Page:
There’s something about hearing the guy who crooned “Lua” scream about political dissent. Conor Oberst is a man of many musical talents, and to focus only on his folkier Bright Eyes outings is to diminish the rest of his work, but one could be forgiven for never realizing that the sad-sack troubadour was capable of kicking so much ass. Oberst has dusted off his old punk outfit, Desaparecidos, for another round of Molotov cocktail throwing rants.
Conor Oberst never needed a separate vehicle for his politics — leftist strains run throughout his deep discography. Yet Desaparecidos, Oberst's recently resurrected early 2000s punk project, still occupy a unique and much beloved place in his career. The band's 2002 debut, Read English/Speak Spanish found the Omaha, NE singer-guitarist unleashing a visceral screed against suburban sprawl in Middle America.The ensuing 13 years since their initial split have seen Oberst mellow out significantly, so the idea of a sequel feels a bit anachronistic.
DesaparecidosPayola(Epitaph)Rating: 3.5 stars out of 5 At 35 years old, Conor Oberst has long since grown past the angst-ridden youngster that fronted emo band Commander Venus when he was a teenager, and created intricate (and still angst-ridden) indie folk as Bright Eyes. Yet, with the recent reunion of his short-lived punk band Desaparecidos, it seems Oberst isn’t quite ready to leave that urgency and intensity behind him just yet. Payola, the band’s first album in 13 years, mostly follows the same approach of debut album Read Music/Speak Spanish: Concise songs, loud guitars, and a greater sense of urgency.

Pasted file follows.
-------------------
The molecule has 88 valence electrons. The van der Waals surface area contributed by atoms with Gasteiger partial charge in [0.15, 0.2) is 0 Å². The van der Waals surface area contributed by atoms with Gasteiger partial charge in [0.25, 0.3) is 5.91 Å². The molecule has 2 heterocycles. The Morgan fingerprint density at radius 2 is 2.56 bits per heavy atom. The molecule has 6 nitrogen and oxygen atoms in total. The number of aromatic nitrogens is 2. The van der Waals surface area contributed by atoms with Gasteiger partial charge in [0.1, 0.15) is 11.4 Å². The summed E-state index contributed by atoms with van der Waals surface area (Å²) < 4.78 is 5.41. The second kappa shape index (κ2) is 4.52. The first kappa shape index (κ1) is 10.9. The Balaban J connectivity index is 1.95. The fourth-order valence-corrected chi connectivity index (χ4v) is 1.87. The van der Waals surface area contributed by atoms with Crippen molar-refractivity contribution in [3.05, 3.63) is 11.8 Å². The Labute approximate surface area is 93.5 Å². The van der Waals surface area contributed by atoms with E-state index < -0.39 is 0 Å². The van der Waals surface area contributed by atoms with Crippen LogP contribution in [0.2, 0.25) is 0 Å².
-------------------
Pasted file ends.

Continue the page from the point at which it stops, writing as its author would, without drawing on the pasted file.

Before Conor Oberst became tender indie introvert Bright Eyes, he was part of punk outfit Desaparecidos. The Omaha group released one album in 2002 before going on an apparently permanent hiatus. But 13 years later they’re back, seemingly just as angry as they were in those restive, confusing, post-9/11 days. Though they might cite New York hardcore groups such as Cro-Mags as influences, musically everything here is much cleaner.
As a sort of kabuki take on early aughts emo, Desaparecidos satisfies. But that baseline satisfaction is like a single coat of paint that wears thin over an entire LP's length. By then, the crisp, righteous riffs start to plod, and the hooks, such as they are, haven't taken a firm enough hold of your brain to justify a replay. .
It’s been more than a decade since Desaparecidos’ first album, Read Music/Speak Spanish, and the intervening years have done little to improve the state of the sociopolitical issues that drove that record’s lyrics. American consumerism, militarism, gender politics, and the rapacious capitalism that underlines it all—there aren’t many areas one can point to and say, “Well, that’s way better than it was a decade ago.” As a result, it should be no surprise to hear that the band’s latest, Payola, still has many of those problems on its mind, delivered in a manner just as bracing and energetic as in 2002. What has changed somewhat is the band’s focus.